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FNA | Family List | FNA Vol. 14 | Gentianaceae | Gentiana

15. Gentiana saponaria Linnaeus, Sp. Pl. 1: 228. 1753.

Soapwort gentian

Dasystephana latifolia (Chapman) Small; D. saponaria (Linnaeus) Small; Gentiana cherokeensis (W. P. Lemmon) Fernald; G. elliottii Chapman var. latifolia Chapman

Herbs perennial, 0.7–6.5 dm, usually glabrous, occasionally puberulent on stems only. Stems 1–5, terminal from cau­dex, decumbent to erect. Leaves cauline, ± evenly spaced; blade linear to widely elliptic, 1.5–12 cm × 3–30 mm, apex obtuse to acute. Inflorescences ± dense 1–8-flowered cymes or heads, sometimes with additional cymules on short branches. Flowers: calyx 9–32 mm, lobes spreading nearly horizontally when fresh, narrowly oblanceolate, 4–17 mm, shorter than or ± as long as tube, margins ciliate; corolla blue or rarely rose-violet, tubular, loosely closed to slightly or (in southernmost part of range) almost fully but narrowly open, 30–50 mm, lobes ovate-triangular, 3–7 mm, usually less than 2 mm longer than plicae, free portions of plicae divided 1/2 or more of their length into 2 subequal, erect, ± triangular, lacerate segments; anthers connate. Seeds winged. 2n = 26 (including plants identified as G. saponaria and G. cherokeensis).

Flowering late summer–fall. Mesic to moist open woods, savannas, swamps, fens, roadsides; 0–900(–1200) m; Ala., Ark., Del., D.C., Fla., Ga., Ill., Ind., Ky., La., Md., Mich., Miss., N.J., N.Y., N.C., Ohio, Okla., Pa., S.C., Tenn., Tex., Va., W.Va.

Gentiana saponaria is believed to be extirpated from the District of Columbia. Reports from west of the range given here have been based mostly on spec­imens of G. andrewsii × G. puberulenta, occasionally on G. flavida × G. puberulenta or other hybrids. Some reports from the northeastern United States, including all records from Vermont and upstate New York, were based on specimens of G. clausa that antedate the recog­nition of that species in standard floras. Other reports have been based on misidentified G. linearis.

The name Gentiana puberula Michaux is typified by a specimen of G. saponaria but has generally been misapplied to G. puberulenta.

Plants from the northern parts of the range of Gentiana saponaria tend to have corollas more nearly closed than those from the southern parts of the range, but their corollas are not so firmly closed as those of G. clausa, the corolla lobes are larger, the summits of the plicae are usually more or less visible in herbarium specimens, and the shape of the calyx lobes is distinctively different. Plants of G. saponaria in the southernmost part of its range tend to have somewhat larger and more open corollas, approaching G. catesbaei in these respects, but they differ in their elliptic rather than ovate leaves and calyx lobes mostly shorter than or about as long as the tube rather than longer. Plants from bog and lake-shore habitats in Watauga County, North Carolina, at 1200 m, above the usual altitudinal range of G. saponaria, have attracted interest because of their linear to narrowly elliptic leaves mostly 3–9 mm wide. Their calyx and corolla morphology strongly supports their inclusion in G. saponaria, as does the occurrence of occasional plants with wider leaves in the same populations. Plants with similarly narrow leaves occur elsewhere in the range of G. saponaria and include those that have been identified as G. cherokeensis.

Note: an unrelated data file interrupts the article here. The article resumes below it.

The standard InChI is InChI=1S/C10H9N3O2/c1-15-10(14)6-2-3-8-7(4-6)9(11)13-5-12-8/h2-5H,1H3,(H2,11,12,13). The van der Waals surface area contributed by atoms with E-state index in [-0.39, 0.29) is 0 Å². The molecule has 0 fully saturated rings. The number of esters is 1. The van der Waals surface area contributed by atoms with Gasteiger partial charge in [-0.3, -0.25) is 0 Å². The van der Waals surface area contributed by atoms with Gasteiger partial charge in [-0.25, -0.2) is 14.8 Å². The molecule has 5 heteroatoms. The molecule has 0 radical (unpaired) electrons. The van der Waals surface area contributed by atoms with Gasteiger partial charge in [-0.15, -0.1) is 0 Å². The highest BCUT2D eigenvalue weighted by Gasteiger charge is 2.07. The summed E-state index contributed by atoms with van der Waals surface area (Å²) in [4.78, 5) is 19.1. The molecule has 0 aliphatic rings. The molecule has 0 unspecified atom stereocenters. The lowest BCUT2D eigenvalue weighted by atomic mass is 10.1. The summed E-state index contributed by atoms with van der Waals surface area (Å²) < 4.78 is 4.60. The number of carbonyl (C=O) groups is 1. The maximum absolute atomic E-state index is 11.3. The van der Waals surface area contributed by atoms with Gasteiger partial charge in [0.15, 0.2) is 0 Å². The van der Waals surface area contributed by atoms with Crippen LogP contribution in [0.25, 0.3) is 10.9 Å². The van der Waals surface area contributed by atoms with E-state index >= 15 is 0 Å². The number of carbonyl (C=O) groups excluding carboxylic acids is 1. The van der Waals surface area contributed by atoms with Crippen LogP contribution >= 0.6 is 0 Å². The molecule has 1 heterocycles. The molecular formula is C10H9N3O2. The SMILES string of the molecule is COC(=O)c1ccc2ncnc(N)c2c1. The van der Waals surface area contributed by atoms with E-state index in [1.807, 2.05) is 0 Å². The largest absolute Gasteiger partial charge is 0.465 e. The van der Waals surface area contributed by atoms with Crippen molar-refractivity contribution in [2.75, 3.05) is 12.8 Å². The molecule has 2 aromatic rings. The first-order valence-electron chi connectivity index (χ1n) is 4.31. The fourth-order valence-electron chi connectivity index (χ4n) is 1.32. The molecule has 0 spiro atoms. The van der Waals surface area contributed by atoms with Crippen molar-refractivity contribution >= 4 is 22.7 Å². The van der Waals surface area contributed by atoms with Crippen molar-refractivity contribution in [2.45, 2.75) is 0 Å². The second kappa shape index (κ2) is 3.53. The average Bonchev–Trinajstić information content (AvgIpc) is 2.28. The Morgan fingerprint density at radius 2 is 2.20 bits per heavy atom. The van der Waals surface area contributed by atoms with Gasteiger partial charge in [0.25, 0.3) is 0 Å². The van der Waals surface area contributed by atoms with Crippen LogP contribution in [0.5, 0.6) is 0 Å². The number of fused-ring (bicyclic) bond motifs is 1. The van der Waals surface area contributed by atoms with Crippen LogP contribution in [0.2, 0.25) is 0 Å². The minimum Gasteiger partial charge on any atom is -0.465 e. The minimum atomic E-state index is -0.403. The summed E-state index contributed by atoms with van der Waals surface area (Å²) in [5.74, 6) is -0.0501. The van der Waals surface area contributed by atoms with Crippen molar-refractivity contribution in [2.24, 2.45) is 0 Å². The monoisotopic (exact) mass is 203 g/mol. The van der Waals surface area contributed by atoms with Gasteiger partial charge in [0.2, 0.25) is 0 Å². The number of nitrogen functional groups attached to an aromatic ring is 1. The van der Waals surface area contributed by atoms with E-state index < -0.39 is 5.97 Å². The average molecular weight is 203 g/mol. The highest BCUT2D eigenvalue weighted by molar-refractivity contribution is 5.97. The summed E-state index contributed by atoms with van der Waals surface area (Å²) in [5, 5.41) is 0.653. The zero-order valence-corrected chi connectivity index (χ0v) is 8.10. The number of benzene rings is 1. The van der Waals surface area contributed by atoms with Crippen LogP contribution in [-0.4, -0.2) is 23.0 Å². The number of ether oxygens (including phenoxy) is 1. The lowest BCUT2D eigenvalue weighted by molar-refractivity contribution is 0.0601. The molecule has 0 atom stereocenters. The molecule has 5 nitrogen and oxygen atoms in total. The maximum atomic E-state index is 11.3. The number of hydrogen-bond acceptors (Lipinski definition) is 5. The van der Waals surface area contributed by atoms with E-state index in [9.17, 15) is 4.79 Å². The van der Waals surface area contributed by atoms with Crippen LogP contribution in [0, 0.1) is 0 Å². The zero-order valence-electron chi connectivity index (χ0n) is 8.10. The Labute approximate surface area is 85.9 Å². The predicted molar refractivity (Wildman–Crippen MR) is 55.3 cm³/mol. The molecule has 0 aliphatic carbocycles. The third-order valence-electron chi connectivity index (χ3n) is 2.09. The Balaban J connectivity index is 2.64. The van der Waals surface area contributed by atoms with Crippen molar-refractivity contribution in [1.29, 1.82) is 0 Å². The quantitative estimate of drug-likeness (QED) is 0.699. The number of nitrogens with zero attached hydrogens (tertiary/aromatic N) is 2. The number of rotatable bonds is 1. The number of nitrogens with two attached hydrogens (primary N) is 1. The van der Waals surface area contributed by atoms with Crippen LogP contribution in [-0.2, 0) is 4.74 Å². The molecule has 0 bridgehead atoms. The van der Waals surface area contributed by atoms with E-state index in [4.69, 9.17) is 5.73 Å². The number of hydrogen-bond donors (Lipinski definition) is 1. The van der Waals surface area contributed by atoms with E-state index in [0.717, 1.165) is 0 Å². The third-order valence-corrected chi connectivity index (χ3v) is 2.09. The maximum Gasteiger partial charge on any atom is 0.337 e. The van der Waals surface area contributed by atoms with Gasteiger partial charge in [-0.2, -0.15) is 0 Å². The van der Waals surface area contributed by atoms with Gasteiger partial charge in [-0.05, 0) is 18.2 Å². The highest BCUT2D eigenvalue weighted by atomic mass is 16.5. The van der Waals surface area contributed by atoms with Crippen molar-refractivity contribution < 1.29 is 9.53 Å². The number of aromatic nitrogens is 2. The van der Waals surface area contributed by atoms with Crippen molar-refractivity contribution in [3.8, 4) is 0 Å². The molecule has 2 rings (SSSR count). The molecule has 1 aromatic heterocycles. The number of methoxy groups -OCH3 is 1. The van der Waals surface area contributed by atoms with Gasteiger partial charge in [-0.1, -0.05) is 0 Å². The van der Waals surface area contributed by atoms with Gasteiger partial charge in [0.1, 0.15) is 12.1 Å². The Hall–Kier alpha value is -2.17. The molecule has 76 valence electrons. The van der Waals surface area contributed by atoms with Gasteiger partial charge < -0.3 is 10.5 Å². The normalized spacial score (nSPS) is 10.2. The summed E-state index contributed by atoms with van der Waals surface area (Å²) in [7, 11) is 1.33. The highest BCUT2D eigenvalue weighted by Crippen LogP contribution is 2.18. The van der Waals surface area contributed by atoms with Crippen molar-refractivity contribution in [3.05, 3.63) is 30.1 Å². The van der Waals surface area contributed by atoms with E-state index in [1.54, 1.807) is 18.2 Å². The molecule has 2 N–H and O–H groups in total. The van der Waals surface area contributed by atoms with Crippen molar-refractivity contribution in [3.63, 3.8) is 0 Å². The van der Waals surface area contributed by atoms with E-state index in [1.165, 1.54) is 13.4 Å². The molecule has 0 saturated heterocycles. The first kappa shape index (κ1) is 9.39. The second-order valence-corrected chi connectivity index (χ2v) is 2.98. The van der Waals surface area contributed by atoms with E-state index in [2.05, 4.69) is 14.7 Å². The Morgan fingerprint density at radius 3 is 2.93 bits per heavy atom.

The epithet saponaria refers to a resemblance of the stems and leaves of this species to those of soapwort or bouncing-bet, Saponaria officinalis (Caryophyllaceae). Soaplike substances were not obtained from the gentian, so the invention of “soap gentian” as a common name is not appropriate.

Gentiana saponaria hybridizes with G. andrewsii relatively frequently in the Ohio Valley and occasion­ally elsewhere. Hybrids with G. catesbaei, G. clausa, G. decora, and G. puberulenta are also known.


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